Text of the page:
Modelling and predicting the spatio-temporal spread of COVID-19 in Italy


Background. The Severe Acute Respiratory Syndrome Coronavirus 2 (SARS-CoV-2) was first detected in China at the end of 2019 and it has since spread in few months all over the World. Italy was one of the first Western countries who faced the health emergency and is one of the countries most severely affected by the pandemic. The diffusion of Coronavirus disease 2019 (COVID-19) in Italy has followed a peculiar spatial pattern, however the attention of the scientific community has so far focussed almost exclusively on the prediction of the evolution of the disease over time. Methods. Official freely available data about the number of infected at the finest possible level of spatial areal aggregation (Italian provinces) are used to model the spatio-temporal distribution of COVID-19 infections at local level. An endemic-epidemic time-series mixed-effects generalized linear model for areal disease counts has been implemented to understand and predict spatio-temporal diffusion of the phenomenon. Results. Three subcomponents characterize the fitted model. The first describes the transmission of the illness within provinces; the second accounts for the transmission between nearby provinces; the third is related to the evolution of the disease over time. At the local level, the provinces first concerned by containment measures are those that are not affected by the effects of spatial neighbours. On the other hand, the component accounting for the spatial interaction with surrounding areas is prevalent for provinces that are strongly involved by contagions. Moreover, the proposed model provides good forecasts for the number of infections at local level while controlling for delayed reporting. Conclusions. A strong evidence is found that strict control measures implemented in some provinces efficiently break contagions and limit the spread to nearby areas. While containment policies may potentially be more effective if planned considering the peculiarities of local territories, the effective and homogeneous enforcement of control measures at national level is needed to prevent the disease control being delayed or missed as a whole. This may also apply at international level where, as it is for the European Union or the United States, the internal border checks among states have largely been abolished.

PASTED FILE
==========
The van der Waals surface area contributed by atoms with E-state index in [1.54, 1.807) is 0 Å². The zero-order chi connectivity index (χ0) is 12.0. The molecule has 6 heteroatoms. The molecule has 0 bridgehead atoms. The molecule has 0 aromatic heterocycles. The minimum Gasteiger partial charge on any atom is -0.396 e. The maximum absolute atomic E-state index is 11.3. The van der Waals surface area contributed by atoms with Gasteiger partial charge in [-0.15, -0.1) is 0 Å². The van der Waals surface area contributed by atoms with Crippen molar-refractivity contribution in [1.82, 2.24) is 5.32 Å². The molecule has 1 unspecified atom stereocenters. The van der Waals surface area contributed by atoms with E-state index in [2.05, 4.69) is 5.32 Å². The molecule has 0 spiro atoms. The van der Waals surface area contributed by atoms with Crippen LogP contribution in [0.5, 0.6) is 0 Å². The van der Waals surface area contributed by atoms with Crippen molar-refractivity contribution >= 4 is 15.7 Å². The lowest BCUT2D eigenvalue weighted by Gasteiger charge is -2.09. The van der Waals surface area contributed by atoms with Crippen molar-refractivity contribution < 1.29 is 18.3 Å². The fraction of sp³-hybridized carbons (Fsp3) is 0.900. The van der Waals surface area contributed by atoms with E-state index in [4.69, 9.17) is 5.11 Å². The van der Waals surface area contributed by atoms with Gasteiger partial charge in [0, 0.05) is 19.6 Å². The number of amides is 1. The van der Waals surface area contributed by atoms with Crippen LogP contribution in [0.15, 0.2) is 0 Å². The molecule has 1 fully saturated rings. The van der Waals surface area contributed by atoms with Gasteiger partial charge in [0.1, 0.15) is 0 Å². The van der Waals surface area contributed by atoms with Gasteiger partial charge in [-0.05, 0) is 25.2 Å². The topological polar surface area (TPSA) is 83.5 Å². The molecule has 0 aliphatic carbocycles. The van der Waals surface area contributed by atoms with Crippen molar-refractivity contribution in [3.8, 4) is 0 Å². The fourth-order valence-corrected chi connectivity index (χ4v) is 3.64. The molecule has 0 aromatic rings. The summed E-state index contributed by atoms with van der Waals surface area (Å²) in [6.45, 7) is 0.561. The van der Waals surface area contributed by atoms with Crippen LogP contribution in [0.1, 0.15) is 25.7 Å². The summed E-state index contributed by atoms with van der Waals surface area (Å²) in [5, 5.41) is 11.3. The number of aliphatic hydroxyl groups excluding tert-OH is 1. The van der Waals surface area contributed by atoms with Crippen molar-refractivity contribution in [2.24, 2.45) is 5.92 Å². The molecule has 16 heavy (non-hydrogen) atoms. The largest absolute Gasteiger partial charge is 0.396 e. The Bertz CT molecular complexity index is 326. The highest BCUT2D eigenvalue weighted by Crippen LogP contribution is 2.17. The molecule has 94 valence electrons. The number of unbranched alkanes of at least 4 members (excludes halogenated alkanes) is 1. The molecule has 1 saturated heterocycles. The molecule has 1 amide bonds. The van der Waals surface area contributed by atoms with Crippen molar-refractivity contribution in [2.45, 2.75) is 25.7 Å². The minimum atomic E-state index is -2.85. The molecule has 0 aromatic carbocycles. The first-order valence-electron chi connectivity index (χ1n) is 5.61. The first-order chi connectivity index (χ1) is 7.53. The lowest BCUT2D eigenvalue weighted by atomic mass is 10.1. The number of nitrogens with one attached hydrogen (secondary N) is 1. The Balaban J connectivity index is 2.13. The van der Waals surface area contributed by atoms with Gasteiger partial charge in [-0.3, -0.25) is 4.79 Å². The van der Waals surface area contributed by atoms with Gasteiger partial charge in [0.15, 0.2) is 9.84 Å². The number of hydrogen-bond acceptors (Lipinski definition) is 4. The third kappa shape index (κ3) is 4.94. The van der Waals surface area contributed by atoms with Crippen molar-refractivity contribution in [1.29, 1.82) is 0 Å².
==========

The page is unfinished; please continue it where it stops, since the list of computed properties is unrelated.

BMC Infectious Diseases, 20 (700), 1–10
Flavio Santi
Flavio Santi
Assistant Professor of Economic Statistics

Department of Economics, University of Verona